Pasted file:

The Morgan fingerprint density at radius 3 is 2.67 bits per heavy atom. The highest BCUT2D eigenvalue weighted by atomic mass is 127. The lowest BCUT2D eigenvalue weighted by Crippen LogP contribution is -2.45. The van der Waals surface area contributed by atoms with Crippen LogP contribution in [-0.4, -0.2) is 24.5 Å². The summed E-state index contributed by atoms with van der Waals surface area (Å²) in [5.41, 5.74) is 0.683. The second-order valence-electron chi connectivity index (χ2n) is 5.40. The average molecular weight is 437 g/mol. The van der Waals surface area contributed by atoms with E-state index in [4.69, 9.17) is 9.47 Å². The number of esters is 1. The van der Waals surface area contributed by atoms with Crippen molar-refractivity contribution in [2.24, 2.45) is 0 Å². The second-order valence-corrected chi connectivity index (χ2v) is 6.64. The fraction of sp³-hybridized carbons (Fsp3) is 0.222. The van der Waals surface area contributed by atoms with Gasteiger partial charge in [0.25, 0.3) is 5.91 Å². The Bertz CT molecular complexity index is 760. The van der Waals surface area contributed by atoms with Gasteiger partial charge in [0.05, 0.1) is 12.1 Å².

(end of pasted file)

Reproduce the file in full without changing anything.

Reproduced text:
The Morgan fingerprint density at radius 3 is 2.67 bits per heavy atom. The highest BCUT2D eigenvalue weighted by atomic mass is 127. The lowest BCUT2D eigenvalue weighted by Crippen LogP contribution is -2.45. The van der Waals surface area contributed by atoms with Crippen LogP contribution in [-0.4, -0.2) is 24.5 Å². The summed E-state index contributed by atoms with van der Waals surface area (Å²) in [5.41, 5.74) is 0.683. The second-order valence-electron chi connectivity index (χ2n) is 5.40. The average molecular weight is 437 g/mol. The van der Waals surface area contributed by atoms with E-state index in [4.69, 9.17) is 9.47 Å². The number of esters is 1. The van der Waals surface area contributed by atoms with Crippen molar-refractivity contribution in [2.24, 2.45) is 0 Å². The second-order valence-corrected chi connectivity index (χ2v) is 6.64. The fraction of sp³-hybridized carbons (Fsp3) is 0.222. The van der Waals surface area contributed by atoms with Gasteiger partial charge in [0.25, 0.3) is 5.91 Å². The Bertz CT molecular complexity index is 760. The van der Waals surface area contributed by atoms with Gasteiger partial charge in [0.05, 0.1) is 12.1 Å².